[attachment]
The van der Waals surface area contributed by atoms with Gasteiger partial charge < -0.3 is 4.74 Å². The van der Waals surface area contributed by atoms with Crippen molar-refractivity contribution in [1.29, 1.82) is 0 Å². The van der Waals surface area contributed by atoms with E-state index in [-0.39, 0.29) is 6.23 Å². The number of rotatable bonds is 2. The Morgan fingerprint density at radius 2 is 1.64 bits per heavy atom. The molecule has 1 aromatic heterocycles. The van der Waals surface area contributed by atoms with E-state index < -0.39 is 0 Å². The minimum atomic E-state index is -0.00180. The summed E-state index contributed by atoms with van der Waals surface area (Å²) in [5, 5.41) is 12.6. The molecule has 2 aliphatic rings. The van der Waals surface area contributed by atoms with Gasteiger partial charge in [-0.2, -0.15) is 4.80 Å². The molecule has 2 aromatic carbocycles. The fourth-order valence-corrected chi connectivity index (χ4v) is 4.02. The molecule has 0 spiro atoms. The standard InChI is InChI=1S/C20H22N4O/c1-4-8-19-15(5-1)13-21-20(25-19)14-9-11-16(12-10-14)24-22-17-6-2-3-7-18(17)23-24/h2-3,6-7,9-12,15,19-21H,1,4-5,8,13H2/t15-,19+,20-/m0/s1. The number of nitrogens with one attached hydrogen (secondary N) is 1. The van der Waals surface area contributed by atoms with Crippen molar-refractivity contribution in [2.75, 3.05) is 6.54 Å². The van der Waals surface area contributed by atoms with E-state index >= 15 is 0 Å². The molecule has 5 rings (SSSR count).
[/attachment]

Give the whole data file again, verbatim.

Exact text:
The van der Waals surface area contributed by atoms with Gasteiger partial charge < -0.3 is 4.74 Å². The van der Waals surface area contributed by atoms with Crippen molar-refractivity contribution in [1.29, 1.82) is 0 Å². The van der Waals surface area contributed by atoms with E-state index in [-0.39, 0.29) is 6.23 Å². The number of rotatable bonds is 2. The Morgan fingerprint density at radius 2 is 1.64 bits per heavy atom. The molecule has 1 aromatic heterocycles. The van der Waals surface area contributed by atoms with E-state index < -0.39 is 0 Å². The minimum atomic E-state index is -0.00180. The summed E-state index contributed by atoms with van der Waals surface area (Å²) in [5, 5.41) is 12.6. The molecule has 2 aliphatic rings. The van der Waals surface area contributed by atoms with Gasteiger partial charge in [-0.2, -0.15) is 4.80 Å². The molecule has 2 aromatic carbocycles. The fourth-order valence-corrected chi connectivity index (χ4v) is 4.02. The molecule has 0 spiro atoms. The standard InChI is InChI=1S/C20H22N4O/c1-4-8-19-15(5-1)13-21-20(25-19)14-9-11-16(12-10-14)24-22-17-6-2-3-7-18(17)23-24/h2-3,6-7,9-12,15,19-21H,1,4-5,8,13H2/t15-,19+,20-/m0/s1. The number of nitrogens with one attached hydrogen (secondary N) is 1. The van der Waals surface area contributed by atoms with Crippen molar-refractivity contribution in [2.75, 3.05) is 6.54 Å². The van der Waals surface area contributed by atoms with E-state index >= 15 is 0 Å². The molecule has 5 rings (SSSR count).